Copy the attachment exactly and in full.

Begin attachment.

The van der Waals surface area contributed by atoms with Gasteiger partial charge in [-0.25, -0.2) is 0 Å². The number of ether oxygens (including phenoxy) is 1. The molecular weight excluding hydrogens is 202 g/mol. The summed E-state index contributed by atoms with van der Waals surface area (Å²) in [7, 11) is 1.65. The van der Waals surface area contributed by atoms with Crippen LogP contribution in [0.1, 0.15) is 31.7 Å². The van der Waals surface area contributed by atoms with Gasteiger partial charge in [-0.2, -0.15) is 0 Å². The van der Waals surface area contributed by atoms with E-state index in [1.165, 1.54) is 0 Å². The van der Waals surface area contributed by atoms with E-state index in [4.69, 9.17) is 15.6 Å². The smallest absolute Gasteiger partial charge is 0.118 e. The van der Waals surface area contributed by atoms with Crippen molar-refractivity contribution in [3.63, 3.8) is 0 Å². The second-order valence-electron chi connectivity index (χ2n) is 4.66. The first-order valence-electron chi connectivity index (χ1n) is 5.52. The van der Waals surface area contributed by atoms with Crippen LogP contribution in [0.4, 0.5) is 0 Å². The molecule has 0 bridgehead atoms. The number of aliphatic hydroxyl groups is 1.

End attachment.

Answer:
The van der Waals surface area contributed by atoms with Gasteiger partial charge in [-0.25, -0.2) is 0 Å². The number of ether oxygens (including phenoxy) is 1. The molecular weight excluding hydrogens is 202 g/mol. The summed E-state index contributed by atoms with van der Waals surface area (Å²) in [7, 11) is 1.65. The van der Waals surface area contributed by atoms with Crippen LogP contribution in [0.1, 0.15) is 31.7 Å². The van der Waals surface area contributed by atoms with Gasteiger partial charge in [-0.2, -0.15) is 0 Å². The van der Waals surface area contributed by atoms with E-state index in [1.165, 1.54) is 0 Å². The van der Waals surface area contributed by atoms with E-state index in [4.69, 9.17) is 15.6 Å². The smallest absolute Gasteiger partial charge is 0.118 e. The van der Waals surface area contributed by atoms with Crippen molar-refractivity contribution in [3.63, 3.8) is 0 Å². The second-order valence-electron chi connectivity index (χ2n) is 4.66. The first-order valence-electron chi connectivity index (χ1n) is 5.52. The van der Waals surface area contributed by atoms with Crippen LogP contribution in [0.4, 0.5) is 0 Å². The molecule has 0 bridgehead atoms. The number of aliphatic hydroxyl groups is 1.